Russian Bid to Bolster Army Unlikely to Boost Combat Power in Ukraine: U.K.

Russian President Vladimir Putin's hopes to bolster the nation's army are unlikely to boost its overall combat power in Ukraine, according to the U.K.'s Ministry of Defence (MoD).

The MoD said in a Sunday, August 28 update that it was uncertain whether a recent presidential decree to increase the strength of the Russian armed forces would effectively increase the power of its army.

Its update read: "It remains unclear whether Russia will attempt to fill this increased allocation from recruiting more volunteer 'contract' soldiers, or from increasing the annual targets for the conscription draft.

"In any case, under the legislation currently in place, the decree is unlikely to make substantive progress towards increasing Russia's combat power in Ukraine.

A photo of Russian soldiers
Soldiers of the Russian Federal Penitentiary Service, Ministry of Defence, Ministry of Interior Affairs and the Federal Security Service attend the opening ceremony of the All-Russian shooting competition "Forever Alive" in Saint Petersburg on August, 25, 2022. Russia has lost tens of thousands of its troops, according to the U.K. Ministry of Defence. Getty

"This is because Russia has lost tens of thousands of troops, very few new contract servicemen are being recruited and conscripts are technically not obliged to serve outside of Russian territory."

On August 25, Putin issued a decree to increase the established strength of the Russian armed forces to 1,150,628, an increase of nearly 140,000. The MoD said the government "was instructed to provide funding to achieve this."

Local media in Ukraine and Russia has reported that Russians have been promised a monthly salary of 200,000 rubles ($3,400) - about three times the average salary in the country - in order to bolster recruitment efforts.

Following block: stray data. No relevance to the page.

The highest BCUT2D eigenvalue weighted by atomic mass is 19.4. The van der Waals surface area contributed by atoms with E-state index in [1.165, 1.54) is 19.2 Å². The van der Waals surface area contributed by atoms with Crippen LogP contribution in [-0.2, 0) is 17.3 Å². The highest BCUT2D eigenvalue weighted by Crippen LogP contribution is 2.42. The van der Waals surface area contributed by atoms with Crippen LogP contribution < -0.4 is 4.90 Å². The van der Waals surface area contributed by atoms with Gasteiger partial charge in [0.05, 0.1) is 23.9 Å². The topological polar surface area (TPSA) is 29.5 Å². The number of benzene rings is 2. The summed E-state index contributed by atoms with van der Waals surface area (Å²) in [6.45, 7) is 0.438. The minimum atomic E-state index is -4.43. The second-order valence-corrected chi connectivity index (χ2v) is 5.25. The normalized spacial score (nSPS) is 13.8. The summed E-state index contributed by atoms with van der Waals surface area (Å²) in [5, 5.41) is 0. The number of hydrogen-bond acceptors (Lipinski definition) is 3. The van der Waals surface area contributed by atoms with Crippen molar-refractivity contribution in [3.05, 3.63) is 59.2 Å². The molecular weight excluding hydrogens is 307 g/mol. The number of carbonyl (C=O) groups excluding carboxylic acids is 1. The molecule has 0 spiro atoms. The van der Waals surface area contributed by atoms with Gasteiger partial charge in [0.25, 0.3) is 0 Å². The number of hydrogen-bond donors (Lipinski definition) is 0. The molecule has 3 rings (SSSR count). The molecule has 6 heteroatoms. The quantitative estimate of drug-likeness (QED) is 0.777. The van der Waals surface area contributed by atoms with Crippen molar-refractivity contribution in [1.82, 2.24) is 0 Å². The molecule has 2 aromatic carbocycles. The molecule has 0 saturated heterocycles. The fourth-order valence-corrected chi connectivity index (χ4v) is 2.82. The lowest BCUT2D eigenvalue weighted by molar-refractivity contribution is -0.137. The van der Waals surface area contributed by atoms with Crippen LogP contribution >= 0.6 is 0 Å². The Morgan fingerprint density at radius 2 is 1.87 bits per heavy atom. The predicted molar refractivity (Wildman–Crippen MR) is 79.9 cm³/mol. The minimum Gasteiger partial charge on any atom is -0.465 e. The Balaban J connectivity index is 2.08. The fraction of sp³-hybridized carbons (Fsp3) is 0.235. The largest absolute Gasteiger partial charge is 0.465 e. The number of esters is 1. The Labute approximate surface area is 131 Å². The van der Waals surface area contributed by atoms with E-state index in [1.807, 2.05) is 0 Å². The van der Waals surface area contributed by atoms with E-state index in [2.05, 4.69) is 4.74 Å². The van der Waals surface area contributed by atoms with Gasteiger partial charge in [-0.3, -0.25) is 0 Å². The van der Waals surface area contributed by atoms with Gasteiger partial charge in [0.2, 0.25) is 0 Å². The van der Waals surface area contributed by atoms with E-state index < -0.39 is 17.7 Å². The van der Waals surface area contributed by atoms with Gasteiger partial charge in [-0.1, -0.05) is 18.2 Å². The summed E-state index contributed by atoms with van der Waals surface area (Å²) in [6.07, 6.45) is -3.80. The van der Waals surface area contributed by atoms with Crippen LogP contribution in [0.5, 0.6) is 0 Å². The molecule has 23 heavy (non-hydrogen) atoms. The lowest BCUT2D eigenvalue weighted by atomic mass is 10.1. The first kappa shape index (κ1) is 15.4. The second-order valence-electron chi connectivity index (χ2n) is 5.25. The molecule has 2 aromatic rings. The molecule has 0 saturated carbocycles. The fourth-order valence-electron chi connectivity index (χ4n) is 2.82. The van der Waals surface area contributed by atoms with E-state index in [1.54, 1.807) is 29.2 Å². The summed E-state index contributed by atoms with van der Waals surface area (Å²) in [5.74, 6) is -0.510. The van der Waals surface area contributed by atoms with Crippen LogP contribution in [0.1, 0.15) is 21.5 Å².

Putin's order reflects is an indication the war has had a devastating toll on the Russian army six months after the Kremlin ordered its forces further into Ukrainian territory.

The decree stopped short of a full mobilization that would allow a national draft, effectively allowing the army to draw from a wider pool.

But the reported loss of tens of thousands of troops means many Russian soldiers may have refused to fight, leading to reports of covert tactics being used to bring in new recruits.

According to the New York Times, analysts have described the effort to recruit more Russian men to replenish units fighting in Ukraine as a "stealth mobilization."

Russia has so far made use of mercenaries, most notably the Wagner Group, in its operations in Ukraine, according to the MoD.

The ministry previously said: "Wagner are lowering recruitment standards, hiring convicts and formerly blacklisted individuals. Very limited training is made available to new recruits."

Russia has not announced how many of its troops have been killed in Ukraine since late March. The figure then was 1,351.

Ukraine gives regular updates with the estimate on Monday being around 45,000. This figure is higher than the estimate made by American analysts.

In July, CIA director William Burns estimated that 15,000 Russians had been killed since the war began, according to Reuters.

He told the news agency: "The Ukrainians have suffered as well, probably a little less than that. But, you know, significant casualties."

Newsweek has contacted the Kremlin and the MoD for comment.